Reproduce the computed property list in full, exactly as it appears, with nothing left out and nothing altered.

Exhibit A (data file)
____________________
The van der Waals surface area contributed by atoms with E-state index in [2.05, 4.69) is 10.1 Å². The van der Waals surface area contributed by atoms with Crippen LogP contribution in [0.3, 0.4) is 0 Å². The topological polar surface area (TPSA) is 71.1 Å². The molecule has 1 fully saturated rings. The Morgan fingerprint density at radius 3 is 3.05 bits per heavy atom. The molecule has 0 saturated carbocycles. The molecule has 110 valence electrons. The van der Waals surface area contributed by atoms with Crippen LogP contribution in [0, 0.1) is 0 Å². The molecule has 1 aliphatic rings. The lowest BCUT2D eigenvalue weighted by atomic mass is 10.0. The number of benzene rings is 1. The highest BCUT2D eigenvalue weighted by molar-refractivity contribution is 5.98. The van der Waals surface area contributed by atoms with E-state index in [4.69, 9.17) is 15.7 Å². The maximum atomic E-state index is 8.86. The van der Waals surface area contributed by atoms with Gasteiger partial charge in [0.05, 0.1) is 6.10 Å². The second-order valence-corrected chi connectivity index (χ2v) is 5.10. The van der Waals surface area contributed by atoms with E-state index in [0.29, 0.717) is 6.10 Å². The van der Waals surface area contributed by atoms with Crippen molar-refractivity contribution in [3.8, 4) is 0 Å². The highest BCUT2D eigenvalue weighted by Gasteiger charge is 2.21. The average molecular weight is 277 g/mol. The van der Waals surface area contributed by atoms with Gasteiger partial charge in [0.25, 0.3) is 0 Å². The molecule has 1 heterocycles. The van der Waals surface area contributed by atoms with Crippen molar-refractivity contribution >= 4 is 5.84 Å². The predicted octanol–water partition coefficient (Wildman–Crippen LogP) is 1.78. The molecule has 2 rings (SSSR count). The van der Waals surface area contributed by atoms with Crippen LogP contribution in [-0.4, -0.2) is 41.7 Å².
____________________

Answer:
The van der Waals surface area contributed by atoms with E-state index in [2.05, 4.69) is 10.1 Å². The van der Waals surface area contributed by atoms with Crippen LogP contribution in [0.3, 0.4) is 0 Å². The topological polar surface area (TPSA) is 71.1 Å². The molecule has 1 fully saturated rings. The Morgan fingerprint density at radius 3 is 3.05 bits per heavy atom. The molecule has 0 saturated carbocycles. The molecule has 110 valence electrons. The van der Waals surface area contributed by atoms with Crippen LogP contribution in [0, 0.1) is 0 Å². The molecule has 1 aliphatic rings. The lowest BCUT2D eigenvalue weighted by atomic mass is 10.0. The number of benzene rings is 1. The highest BCUT2D eigenvalue weighted by molar-refractivity contribution is 5.98. The van der Waals surface area contributed by atoms with E-state index in [4.69, 9.17) is 15.7 Å². The maximum atomic E-state index is 8.86. The van der Waals surface area contributed by atoms with Gasteiger partial charge in [0.05, 0.1) is 6.10 Å². The second-order valence-corrected chi connectivity index (χ2v) is 5.10. The van der Waals surface area contributed by atoms with E-state index in [0.29, 0.717) is 6.10 Å². The van der Waals surface area contributed by atoms with Crippen molar-refractivity contribution in [3.8, 4) is 0 Å². The highest BCUT2D eigenvalue weighted by Gasteiger charge is 2.21. The average molecular weight is 277 g/mol. The van der Waals surface area contributed by atoms with Gasteiger partial charge in [0.25, 0.3) is 0 Å². The molecule has 1 heterocycles. The van der Waals surface area contributed by atoms with Crippen molar-refractivity contribution >= 4 is 5.84 Å². The predicted octanol–water partition coefficient (Wildman–Crippen LogP) is 1.78. The molecule has 2 rings (SSSR count). The van der Waals surface area contributed by atoms with Crippen LogP contribution in [-0.4, -0.2) is 41.7 Å².